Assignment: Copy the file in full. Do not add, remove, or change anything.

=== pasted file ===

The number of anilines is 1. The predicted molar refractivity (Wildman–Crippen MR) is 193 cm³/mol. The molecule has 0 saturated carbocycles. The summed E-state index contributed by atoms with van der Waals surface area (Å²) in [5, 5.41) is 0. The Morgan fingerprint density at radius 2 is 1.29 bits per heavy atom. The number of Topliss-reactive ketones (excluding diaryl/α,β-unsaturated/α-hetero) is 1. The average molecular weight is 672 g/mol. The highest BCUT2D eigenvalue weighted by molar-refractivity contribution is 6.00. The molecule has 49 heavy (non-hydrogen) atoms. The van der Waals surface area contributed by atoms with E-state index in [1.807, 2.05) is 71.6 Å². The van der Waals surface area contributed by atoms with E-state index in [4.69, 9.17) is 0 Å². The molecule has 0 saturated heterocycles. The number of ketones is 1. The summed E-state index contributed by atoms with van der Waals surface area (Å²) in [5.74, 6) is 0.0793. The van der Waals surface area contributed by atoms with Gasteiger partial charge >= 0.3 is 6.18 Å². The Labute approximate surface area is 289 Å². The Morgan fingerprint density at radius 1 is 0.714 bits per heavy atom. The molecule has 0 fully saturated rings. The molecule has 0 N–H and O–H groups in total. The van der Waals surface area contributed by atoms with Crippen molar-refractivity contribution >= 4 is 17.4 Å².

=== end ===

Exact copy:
The number of anilines is 1. The predicted molar refractivity (Wildman–Crippen MR) is 193 cm³/mol. The molecule has 0 saturated carbocycles. The summed E-state index contributed by atoms with van der Waals surface area (Å²) in [5, 5.41) is 0. The Morgan fingerprint density at radius 2 is 1.29 bits per heavy atom. The number of Topliss-reactive ketones (excluding diaryl/α,β-unsaturated/α-hetero) is 1. The average molecular weight is 672 g/mol. The highest BCUT2D eigenvalue weighted by molar-refractivity contribution is 6.00. The molecule has 49 heavy (non-hydrogen) atoms. The van der Waals surface area contributed by atoms with E-state index in [1.807, 2.05) is 71.6 Å². The van der Waals surface area contributed by atoms with E-state index in [4.69, 9.17) is 0 Å². The molecule has 0 saturated heterocycles. The number of ketones is 1. The summed E-state index contributed by atoms with van der Waals surface area (Å²) in [5.74, 6) is 0.0793. The van der Waals surface area contributed by atoms with Gasteiger partial charge >= 0.3 is 6.18 Å². The Labute approximate surface area is 289 Å². The Morgan fingerprint density at radius 1 is 0.714 bits per heavy atom. The molecule has 0 fully saturated rings. The molecule has 0 N–H and O–H groups in total. The van der Waals surface area contributed by atoms with Crippen molar-refractivity contribution >= 4 is 17.4 Å².